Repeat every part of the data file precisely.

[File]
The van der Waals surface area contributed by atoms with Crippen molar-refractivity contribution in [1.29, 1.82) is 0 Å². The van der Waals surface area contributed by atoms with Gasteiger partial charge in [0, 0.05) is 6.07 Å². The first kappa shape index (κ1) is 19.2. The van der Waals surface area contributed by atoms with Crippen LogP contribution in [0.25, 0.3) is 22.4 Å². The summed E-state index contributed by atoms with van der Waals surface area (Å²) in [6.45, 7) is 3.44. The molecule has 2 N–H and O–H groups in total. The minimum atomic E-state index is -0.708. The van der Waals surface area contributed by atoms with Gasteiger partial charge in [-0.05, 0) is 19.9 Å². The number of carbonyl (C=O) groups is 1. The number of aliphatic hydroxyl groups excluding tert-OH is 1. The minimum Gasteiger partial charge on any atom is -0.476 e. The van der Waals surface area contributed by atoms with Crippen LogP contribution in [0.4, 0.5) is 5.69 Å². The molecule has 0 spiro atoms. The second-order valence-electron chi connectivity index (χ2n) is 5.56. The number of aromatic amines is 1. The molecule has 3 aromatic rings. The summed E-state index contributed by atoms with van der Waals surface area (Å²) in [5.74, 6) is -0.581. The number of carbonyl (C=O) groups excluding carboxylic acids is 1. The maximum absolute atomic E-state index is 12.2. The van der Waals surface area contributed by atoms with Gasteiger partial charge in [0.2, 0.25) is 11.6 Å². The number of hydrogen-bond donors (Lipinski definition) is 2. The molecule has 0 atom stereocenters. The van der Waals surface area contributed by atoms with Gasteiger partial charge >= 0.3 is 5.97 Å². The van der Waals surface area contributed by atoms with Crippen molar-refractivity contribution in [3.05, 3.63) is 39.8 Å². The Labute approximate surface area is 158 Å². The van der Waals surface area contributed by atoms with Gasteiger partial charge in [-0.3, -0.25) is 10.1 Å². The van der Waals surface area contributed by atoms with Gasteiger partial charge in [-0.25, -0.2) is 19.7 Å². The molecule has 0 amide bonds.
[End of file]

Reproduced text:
The van der Waals surface area contributed by atoms with Crippen molar-refractivity contribution in [1.29, 1.82) is 0 Å². The van der Waals surface area contributed by atoms with Gasteiger partial charge in [0, 0.05) is 6.07 Å². The first kappa shape index (κ1) is 19.2. The van der Waals surface area contributed by atoms with Crippen LogP contribution in [0.25, 0.3) is 22.4 Å². The summed E-state index contributed by atoms with van der Waals surface area (Å²) in [6.45, 7) is 3.44. The molecule has 2 N–H and O–H groups in total. The minimum atomic E-state index is -0.708. The van der Waals surface area contributed by atoms with Gasteiger partial charge in [-0.05, 0) is 19.9 Å². The number of carbonyl (C=O) groups is 1. The number of aliphatic hydroxyl groups excluding tert-OH is 1. The minimum Gasteiger partial charge on any atom is -0.476 e. The van der Waals surface area contributed by atoms with Crippen LogP contribution in [0.4, 0.5) is 5.69 Å². The molecule has 0 spiro atoms. The second-order valence-electron chi connectivity index (χ2n) is 5.56. The number of aromatic amines is 1. The molecule has 3 aromatic rings. The summed E-state index contributed by atoms with van der Waals surface area (Å²) in [5.74, 6) is -0.581. The number of carbonyl (C=O) groups excluding carboxylic acids is 1. The maximum absolute atomic E-state index is 12.2. The van der Waals surface area contributed by atoms with Gasteiger partial charge in [0.2, 0.25) is 11.6 Å². The number of hydrogen-bond donors (Lipinski definition) is 2. The molecule has 0 atom stereocenters. The van der Waals surface area contributed by atoms with Gasteiger partial charge >= 0.3 is 5.97 Å². The van der Waals surface area contributed by atoms with Crippen molar-refractivity contribution in [3.05, 3.63) is 39.8 Å². The Labute approximate surface area is 158 Å². The van der Waals surface area contributed by atoms with Gasteiger partial charge in [-0.3, -0.25) is 10.1 Å². The van der Waals surface area contributed by atoms with Gasteiger partial charge in [-0.25, -0.2) is 19.7 Å². The molecule has 0 amide bonds.